The Engadget staff on 'The Man in the High Castle' finale

Amazon

It's been almost five years since The Man in the High Castle pilot premiered on Prime Video. The show, which explores an alternate timeline where the Nazis won World War II, was set up to be the next big Amazon original after Transparent and Mozart in the Jungle. And while the first episode performed well -- it was Amazon's most-watched pilot at the time -- the show never grew into the Game of Thrones-level behemoth that the company clearly wanted. Still, the e-commerce juggernaut backed the alt-history epic to its dramatic fourth-season conclusion earlier this month.

So what did we think of the ending? And has it changed our overall opinion of the show? In this week's video IRL, Engadget editors Nick Summers and Matt Brian discuss the many highs and lows of High Castle and how they will remember the writing, acting and production design of the finale.

(This article contains spoilers for 'The Man in the High Castle' season four)

Nick Summers


Nick Summers
Senior Editor

Let's jump straight into season four. What did you make of the slimmer cast? I was surprised that they killed trade minister Nobusuke Tagomi, a pacifist with a deep understanding of the show's multiverse, in the first episode (apparently he was busy shooting the second season of Netflix's Lost in Space). Overall, though, I think it was a smart move to focus on fewer characters, as they each got more screen time and deeper, more satisfying arcs. Well, most of them did, anyway.


Matt Brian
Managing Editor, UK

I agree. Especially Obergruppenführer John Smith and his wife Helen. Season four offered a retrospective look at how and why the American family joined the Nazi ranks. I appreciated the flashbacks that showed John choosing, for the sake of his family, to accept the food and military position offered by the Reich. If he had rejected this, their entire family would have become the enemy of the then-new state. We know this choice ultimately led to the death of his sickly and Hitler-devoted son, Thomas, in season two. But with the Reich's multiverse-traveling portal, John thought he had a second chance to save Thomas from an untimely death.

John eventually became the Nazi leader of North America. He could have rebelled against the Reich and made the country an independent state, but he doubled down on (now-dead) Himmler's invasion plans and the cleansing of non-Aryan citizens. In the end, he lost control and died because he was an inherently evil human being.


Nick Summers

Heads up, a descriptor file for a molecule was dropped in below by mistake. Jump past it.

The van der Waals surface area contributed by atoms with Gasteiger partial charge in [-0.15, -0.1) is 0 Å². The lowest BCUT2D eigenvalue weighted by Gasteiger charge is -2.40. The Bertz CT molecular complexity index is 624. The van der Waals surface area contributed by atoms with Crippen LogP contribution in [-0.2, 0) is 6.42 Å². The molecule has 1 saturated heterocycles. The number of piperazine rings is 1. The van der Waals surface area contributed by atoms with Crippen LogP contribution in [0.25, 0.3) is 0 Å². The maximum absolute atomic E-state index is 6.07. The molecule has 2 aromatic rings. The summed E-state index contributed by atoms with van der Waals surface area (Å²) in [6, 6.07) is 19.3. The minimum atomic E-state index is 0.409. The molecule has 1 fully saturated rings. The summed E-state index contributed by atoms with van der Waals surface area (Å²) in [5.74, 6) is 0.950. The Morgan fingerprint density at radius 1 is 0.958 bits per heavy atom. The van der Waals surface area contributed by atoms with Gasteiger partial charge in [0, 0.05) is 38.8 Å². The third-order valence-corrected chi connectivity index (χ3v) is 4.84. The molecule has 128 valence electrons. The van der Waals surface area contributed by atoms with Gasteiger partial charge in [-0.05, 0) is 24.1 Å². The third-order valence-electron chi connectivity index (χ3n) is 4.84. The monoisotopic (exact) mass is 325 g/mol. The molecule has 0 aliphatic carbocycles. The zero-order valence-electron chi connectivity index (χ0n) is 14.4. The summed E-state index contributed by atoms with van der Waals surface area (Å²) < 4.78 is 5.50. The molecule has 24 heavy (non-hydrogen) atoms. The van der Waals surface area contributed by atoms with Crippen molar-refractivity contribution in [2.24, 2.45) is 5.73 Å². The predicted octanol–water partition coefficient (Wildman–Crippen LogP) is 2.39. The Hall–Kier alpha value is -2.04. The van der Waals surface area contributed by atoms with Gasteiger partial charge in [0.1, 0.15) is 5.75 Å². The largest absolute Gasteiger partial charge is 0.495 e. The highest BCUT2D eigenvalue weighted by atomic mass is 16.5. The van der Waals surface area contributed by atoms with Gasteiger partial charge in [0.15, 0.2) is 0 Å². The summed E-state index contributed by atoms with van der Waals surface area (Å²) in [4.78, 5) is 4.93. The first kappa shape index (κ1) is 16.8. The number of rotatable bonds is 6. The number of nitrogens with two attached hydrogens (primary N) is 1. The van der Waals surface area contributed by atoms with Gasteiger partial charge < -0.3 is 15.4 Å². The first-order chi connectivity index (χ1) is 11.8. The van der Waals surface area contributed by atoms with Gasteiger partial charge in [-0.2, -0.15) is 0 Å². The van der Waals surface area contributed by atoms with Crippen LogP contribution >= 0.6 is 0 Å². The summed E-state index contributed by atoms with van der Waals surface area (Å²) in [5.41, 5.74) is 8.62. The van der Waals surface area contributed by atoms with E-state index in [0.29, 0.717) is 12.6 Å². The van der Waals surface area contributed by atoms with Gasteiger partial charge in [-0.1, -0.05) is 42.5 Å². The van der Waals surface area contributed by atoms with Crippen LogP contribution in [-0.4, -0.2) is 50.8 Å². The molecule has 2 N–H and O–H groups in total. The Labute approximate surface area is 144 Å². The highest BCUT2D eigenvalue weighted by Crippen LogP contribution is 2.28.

Senior Editor

John's wife, Helen, was a wonderfully well-written character too. Unlike her husband, she's unable to live with the Reich's awful deeds and flees to the Nazi-free "Neutral Zone" at the start of season four. It causes a massive rift in the Smith family -- one of their daughters, Jennifer, begins to question the Reich too, while the other, Amy, is still a firm believer in the Aryan ways. John drags his family back to New York City, but it's no use -- Helen and Jennifer can't accept their old way of life. The Reich is also suspicious of Helen's time in the Neutral Zone and pressures the family for answers. It's not long before everything falls apart.

Do you think John's alt-world trip justified all of the multiverse shenanigans in the show? I thought it was far more interesting than the Reich's silly "we must control all realities!" master plan. A cross-dimensional invasion would have been a bit much...

Helen (alt-world) and John Smith

Matt Brian
Managing Editor, UK

Watching the final season, I always thought there would be a moment where John realised his alt-world counterpart was a better person -- or at least the man he was before the Nazi occupation -- and essentially steal his life with Helen and the girls. That universe promised a simpler, purer existence -- even if the whole "surprise Thomas, you have two grown up sisters now" question would have been impossible for his parents to explain.

I think we have to remember that even though the portal provided the Reich with essential reconnaissance opportunities, jumping between alternate timelines was something that select people -- most notably Tagomi and Juliana Crain, one of the show's main characters -- could perform without any outside assistance. In my opinion, the portal was meant to align with past ideas of Nazi occultism -- even if such stories weren't true -- but also the Reich's desire to control everything within its grasp, including other worlds.